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You might have noticed the shiny new button up in the right-hand corner there, the one that says Desert Bus Crafter, and you might be wondering what that’s about.  Well, Desert Bus for Hope is a charity gaming marathon, where a team of awesome people formed around the folks from Loading Ready Run play the world’s most boring videogame (Desert Bus, a real-time cross-country coach-driving experience) for as long as the money (ultimately donated to Child’s Play) keeps rolling in.  As the drivers try to stay awake during their 24-hour shifts at the wheel, everybody else participates in live chat, wacky challenges, auctions, and giveaways – with perhaps a few celebrity cameos and call-ins as well!  If you’re a geek and/or you like to support charity and/or you like to see people engage in ridiculousness for a good cause, you have to check them out, starting tomorrow (as I write this, the countdown is at 20 hours and change) and continuing for at least 94 hours…more as new donations come in!

Some of the auctions and giveaways are sponsored corporately.  There’s some amazing-looking stuff from Wizards of the Coast if you like Magic: The Gathering or D&D.  There are video game sets, including some that have been signed by Big Names or are phenomenally hard to find.  But in my opinion the coolest stuff that comes out of Desert Bus is the craft-along!  For months now, crafters around the world have been working on geeky videogame- and fandom-related projects large and small.  Some will be auctioned off, others will be given away.  A crochet Dalek!  A skirt with tetris blocks on it!  A gorgeous glass plate with the Minecraft Creeper on it (best snack server ever)!  TWO THREE COOKING MAMA APRONS OMG!  IT’S OKAY, MAMA WILL HELP YOU SUPPORT CHARITY!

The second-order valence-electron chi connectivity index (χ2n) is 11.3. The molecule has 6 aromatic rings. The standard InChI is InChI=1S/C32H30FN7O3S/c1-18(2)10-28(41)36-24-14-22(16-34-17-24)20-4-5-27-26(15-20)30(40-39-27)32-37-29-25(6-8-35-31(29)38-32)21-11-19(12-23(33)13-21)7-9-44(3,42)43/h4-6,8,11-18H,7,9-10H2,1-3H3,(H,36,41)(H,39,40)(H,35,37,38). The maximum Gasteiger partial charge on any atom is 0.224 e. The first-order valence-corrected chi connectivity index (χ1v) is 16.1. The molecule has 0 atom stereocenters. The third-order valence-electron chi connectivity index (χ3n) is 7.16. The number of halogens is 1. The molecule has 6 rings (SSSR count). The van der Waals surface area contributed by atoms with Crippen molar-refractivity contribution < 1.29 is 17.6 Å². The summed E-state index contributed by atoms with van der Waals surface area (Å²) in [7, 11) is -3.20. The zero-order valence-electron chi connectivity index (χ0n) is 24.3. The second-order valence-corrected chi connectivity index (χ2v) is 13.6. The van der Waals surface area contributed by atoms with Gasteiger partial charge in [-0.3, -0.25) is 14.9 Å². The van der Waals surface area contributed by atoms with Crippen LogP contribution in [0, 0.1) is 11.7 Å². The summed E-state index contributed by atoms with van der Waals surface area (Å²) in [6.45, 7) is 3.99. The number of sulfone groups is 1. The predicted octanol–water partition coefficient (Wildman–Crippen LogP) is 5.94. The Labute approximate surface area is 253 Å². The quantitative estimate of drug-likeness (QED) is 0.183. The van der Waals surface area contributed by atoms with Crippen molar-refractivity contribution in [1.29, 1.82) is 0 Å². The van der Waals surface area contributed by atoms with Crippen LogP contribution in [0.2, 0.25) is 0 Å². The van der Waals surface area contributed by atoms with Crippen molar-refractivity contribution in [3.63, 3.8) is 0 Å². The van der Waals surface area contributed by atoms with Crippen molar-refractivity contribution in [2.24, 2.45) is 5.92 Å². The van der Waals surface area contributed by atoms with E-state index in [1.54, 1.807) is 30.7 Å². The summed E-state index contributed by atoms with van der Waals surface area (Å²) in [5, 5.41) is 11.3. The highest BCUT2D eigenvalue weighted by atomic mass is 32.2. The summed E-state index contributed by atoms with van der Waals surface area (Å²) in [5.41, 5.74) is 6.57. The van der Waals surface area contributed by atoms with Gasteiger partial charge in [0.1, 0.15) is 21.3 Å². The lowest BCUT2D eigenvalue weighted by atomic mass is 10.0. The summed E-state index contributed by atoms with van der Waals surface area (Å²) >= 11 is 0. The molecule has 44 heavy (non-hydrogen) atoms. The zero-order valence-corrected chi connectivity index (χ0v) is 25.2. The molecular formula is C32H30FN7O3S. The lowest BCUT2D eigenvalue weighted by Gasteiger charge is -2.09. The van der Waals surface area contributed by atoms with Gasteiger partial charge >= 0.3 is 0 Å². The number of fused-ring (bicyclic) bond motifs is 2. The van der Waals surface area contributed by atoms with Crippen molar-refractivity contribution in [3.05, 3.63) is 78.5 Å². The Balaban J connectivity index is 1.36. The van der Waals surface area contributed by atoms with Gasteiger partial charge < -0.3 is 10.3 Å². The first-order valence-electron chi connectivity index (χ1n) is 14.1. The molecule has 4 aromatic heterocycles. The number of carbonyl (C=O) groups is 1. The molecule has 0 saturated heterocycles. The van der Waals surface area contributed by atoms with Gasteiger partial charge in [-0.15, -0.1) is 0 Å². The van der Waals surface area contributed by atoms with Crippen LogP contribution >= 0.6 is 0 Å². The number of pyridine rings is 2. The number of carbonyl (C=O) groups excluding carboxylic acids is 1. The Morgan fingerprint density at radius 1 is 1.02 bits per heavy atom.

And, well, there’s this:

That right there is the slightly more finessed sibling of the Angel-Banishing Sigil I made for my sister’s birthday.  I bought pre-made felt for the button itself, then needle-felted the sigil on with yarn again.  This one has a proper pin back and everything, not just a safety pin sewn on with silk yarn!  And it was photographed by someone with a modicum of skill!

I’m really happy to be even such a small part of this epic charity event.  I know I’ll be tuning in to support the Desert Bus folks, and I hope you will too!

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I was just looking at it on their site thinking about the grey backing (I wanted black but it was out of stock) and I had this awful facepalm moment where I realised I could have done both layers in the same red as the front.  Oh well, live and learn…